McEnroe: When they engage and remain open to all the ideas, the relationship is so much fun!

75 students will continue studies outside of North Carolina. 2 will attend international universities.

3. It’s about discovering your passion.

Briggs: The thing that I love about college that is really different from high school is that the people who are cool in college are people who love themselves. They confidently pursue their passion with a joy and spirit that just can't be shattered.

Huba: One of the main aspects I learned through the college process was the importance of forging your own academic path — regardless of what your other peers are doing — both in terms of the college you choose but also in what you choose to study.

Zum Brunnen: I could not be living this dream without the support of Durham Academy’s community — I’ve had the chance to meet leading politicians, journalists and diplomats, and I love living just a few miles away from the most powerful physical representations of American democracy. 

Garcia Smith: Seeing students come back after they've graduated, having them share their successes, their failures, and all the growth that happens is really meaningful and special. 

3 seniors will attend Women's colleges.

4. It’s about personal transformation and growth.

Lori Reade, DA student development and career exploration counselor: This is the first time that they're really being vulnerable and sharing, when [typically] it's all about fitting in, wanting to be the same as your peers. It's really the first time that they're stopping to say, ‘what makes me me?’ 

Briggs: We see it when they finish their Common Application essays and are ready to send those off, that they've done something risky. They've shown a piece of themselves that sometimes they haven't shared with anyone else before.

McEnroe: We’re asked probably 10 to 20 times a year, ‘what are colleges looking for these days?’ And the answer, although simple, doesn't feel simple, because it’s not a prescription. Colleges are looking for the best version of you. A strong citizen of their community, at DA or beyond. And the best version of you challenges yourself, pursues what you want in meaningful ways and works hard.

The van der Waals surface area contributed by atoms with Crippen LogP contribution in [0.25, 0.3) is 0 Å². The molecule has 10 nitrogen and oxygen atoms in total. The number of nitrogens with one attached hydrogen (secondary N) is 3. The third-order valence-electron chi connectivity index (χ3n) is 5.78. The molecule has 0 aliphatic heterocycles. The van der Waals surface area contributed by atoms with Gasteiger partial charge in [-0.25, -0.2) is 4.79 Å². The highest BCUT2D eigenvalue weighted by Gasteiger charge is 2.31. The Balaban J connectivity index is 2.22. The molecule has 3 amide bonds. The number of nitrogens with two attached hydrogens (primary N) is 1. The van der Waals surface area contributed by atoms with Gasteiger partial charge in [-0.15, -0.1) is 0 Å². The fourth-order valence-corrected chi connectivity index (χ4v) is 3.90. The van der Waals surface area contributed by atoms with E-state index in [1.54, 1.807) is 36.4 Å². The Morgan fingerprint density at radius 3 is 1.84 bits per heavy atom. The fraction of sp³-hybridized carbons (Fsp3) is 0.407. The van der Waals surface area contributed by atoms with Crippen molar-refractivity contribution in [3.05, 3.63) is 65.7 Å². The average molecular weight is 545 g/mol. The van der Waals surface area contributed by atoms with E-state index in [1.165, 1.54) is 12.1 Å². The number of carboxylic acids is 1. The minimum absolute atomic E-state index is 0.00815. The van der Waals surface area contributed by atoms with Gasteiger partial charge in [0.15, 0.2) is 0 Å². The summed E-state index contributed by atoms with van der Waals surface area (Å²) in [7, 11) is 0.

Zum Brunnen: I learned that persistence pays in catching a big dream. ... A diligent effort to determine what kind of college experience I wanted and curate it for myself paid off handsomely. Additionally, I learned never to doubt that I was loved and supported at Durham Academy.

2 seniors will attend HBCUs.

5. It’s about preparation for life.

McEnroe: Our hope is that they'll learn about decision-making not just in the college process, but in every step of their life. If you’re moving to a different city for a job — I want you to investigate that city and that job, I want you to talk to your board of advisors (your dear family and friends who care for you) and ask those important questions so you can figure it out.

Briggs: This is the first time they get to make this major life decision. It's also the last time they have a board of advisors to help them through it — the last time someone's telling them, ‘it's time to decide.’ Resiliency is really important because one of the things we talk about is tolerance for uncertainty. When they send those applications off, they are putting themselves and their next steps in someone else's hands. The tolerance of uncertainty is both ‘how is this process going to end for me this year?’ and also, ‘who do I imagine I will be long term, not just at the end of high school?’

McEnroe: There's a transformation of their self-confidence that they can do hard things, that they can deal with the unknown, and they can handle it because they know how to access resources, they know how to ask themselves good questions, they know how to take steps to make choices for themselves in the future. And if a student can do that, we are truly, truly successful.